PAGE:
That was the philosophy of the Labor Party 33 years ago and I sincerely commend it to honourable senators on the Government side. That should be the philosophy and policy of the Government at this time. Today unemployment is running at the rate of 410,000. I put it to honourable senators on the Government side that that is completely unacceptable in any civilised society. I am being honest when I say that the position is not helped- if anything it is worsened- by the deflationary economic policies that the Government is pursuing today. I charge the Government with this worsening unemployment position as a result of its utter failure to implement adequate retraining policies and adequate manpower policies and its utter failure to implement adequate immigration policies. That is the crux of the whole situation today.
When considering our experience over the last 30 years, since the original Bill was introduced in 1945, one would have thought that we would have learnt something and that we would have been able to come up with more imaginative ideas and some more proposals than those contained on the Commonwealth Employment Service Bill 1978 which we are debating this evening. We have not learnt anything in the 30 years that have transpired since the original Bill was introduced. One would have thought that we would have more ideas and that the Government would have come up with a proposition under which it would devote a great deal more of this country’s resources to the Commonwealth Employment Service. As I said previously, when I compare the government activity that took place in 1 945 and the ideas that were advanced then with what is contained in this Bill in 1 978, 1 regret to have to make this critical observation: The Bill is a sham. It has been an exercise in window dressing.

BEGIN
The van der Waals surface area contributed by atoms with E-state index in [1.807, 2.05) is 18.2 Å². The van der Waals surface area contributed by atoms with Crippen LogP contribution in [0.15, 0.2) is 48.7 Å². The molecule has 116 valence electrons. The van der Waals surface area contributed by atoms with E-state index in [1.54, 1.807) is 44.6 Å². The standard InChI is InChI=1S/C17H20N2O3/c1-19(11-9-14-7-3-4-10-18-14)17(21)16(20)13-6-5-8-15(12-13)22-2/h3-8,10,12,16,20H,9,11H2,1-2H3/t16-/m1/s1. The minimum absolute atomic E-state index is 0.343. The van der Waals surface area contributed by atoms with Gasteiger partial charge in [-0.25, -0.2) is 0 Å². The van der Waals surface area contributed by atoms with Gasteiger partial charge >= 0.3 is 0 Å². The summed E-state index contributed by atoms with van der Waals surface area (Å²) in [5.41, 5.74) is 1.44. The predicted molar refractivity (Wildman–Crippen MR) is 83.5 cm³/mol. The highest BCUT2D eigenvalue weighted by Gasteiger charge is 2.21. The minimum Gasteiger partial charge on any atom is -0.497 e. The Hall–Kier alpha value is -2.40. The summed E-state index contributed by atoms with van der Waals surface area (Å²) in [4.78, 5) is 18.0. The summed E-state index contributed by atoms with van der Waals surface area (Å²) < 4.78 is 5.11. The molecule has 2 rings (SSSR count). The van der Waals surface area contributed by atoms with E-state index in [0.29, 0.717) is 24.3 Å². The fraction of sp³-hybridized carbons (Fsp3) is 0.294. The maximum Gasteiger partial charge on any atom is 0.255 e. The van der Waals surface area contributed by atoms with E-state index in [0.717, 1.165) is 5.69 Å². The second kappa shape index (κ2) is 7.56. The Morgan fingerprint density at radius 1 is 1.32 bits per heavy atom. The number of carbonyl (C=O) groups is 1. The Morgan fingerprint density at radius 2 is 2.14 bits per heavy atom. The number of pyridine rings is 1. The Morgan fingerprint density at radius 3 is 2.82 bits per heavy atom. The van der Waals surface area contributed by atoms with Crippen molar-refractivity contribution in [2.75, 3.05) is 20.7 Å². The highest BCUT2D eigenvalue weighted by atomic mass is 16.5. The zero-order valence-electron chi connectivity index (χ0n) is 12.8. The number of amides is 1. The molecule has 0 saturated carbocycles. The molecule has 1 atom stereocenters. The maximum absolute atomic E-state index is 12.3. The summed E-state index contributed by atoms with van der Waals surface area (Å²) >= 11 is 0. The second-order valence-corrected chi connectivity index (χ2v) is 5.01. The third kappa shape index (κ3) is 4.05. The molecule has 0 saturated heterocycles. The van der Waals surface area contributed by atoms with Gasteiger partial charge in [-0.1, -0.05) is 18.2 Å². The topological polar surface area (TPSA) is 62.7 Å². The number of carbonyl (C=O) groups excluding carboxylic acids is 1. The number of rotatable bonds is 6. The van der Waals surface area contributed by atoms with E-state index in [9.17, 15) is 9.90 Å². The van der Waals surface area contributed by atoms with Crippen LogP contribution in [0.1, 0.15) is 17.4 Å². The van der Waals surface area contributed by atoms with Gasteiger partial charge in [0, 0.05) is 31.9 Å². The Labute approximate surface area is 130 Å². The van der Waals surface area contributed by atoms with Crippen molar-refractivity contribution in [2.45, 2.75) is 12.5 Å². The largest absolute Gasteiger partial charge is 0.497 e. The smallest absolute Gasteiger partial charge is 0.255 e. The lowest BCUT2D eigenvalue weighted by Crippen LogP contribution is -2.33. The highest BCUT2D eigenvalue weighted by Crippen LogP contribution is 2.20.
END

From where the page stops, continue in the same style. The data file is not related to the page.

I am greatly concerned, and I have no doubt that every honourable senator in this chamber is concerned, about the future prospects for employment in this country. I think the situation is very grim. It is one in which we should not play politics. That is why I was very happy this afternoon to hear Senator Ryan say that the Opposition was prepared to help in any way whatsoever, and to speak with the Government to bring about some cure for the unemployment problem which we are experiencing today. Let us have a look at the unemployment situation. The number of persons employed in manufacturing industry has declined from 1.3 million in 1971 to 1,145,000 at the end of 1977. This represents an unemployed rate of 149,000 people. That is not a very satisfying situation. Civilians employed by private enterprise fell in number from 3.32 million to 3.24 million in the same period. This represents some hundreds of thousands of people.
I have here an interesting statistic. During the Fraser Government’s administration the number of civilians employed by the Government rose from 1.34 million to 1.5 million. This must be of as much interest to Government senators as it is to honourable senators on this side. It simply means that, despite the claims made by the Prime Minister (Mr Malcolm Fraser) about the transfer of resources to the private sector, that simply has not occurred. It is not the case. This is what he has told the country is happening because he thinks he is appeasing big business in its attitude to the Labor Party. But the only increase in employment in that area has happened in the civilian area of the public sector. It is the areas of the manufacturing industry, the construction industry, the textile industry, the footwear industry and the clothing industry which show the real decline in the labour force. This is an alarming state of affairs. I suppose, on the good side, that only in the areas of retail trade, community services, the entertainment area and the tertiary industry area has there been any increase or real expansion in employment.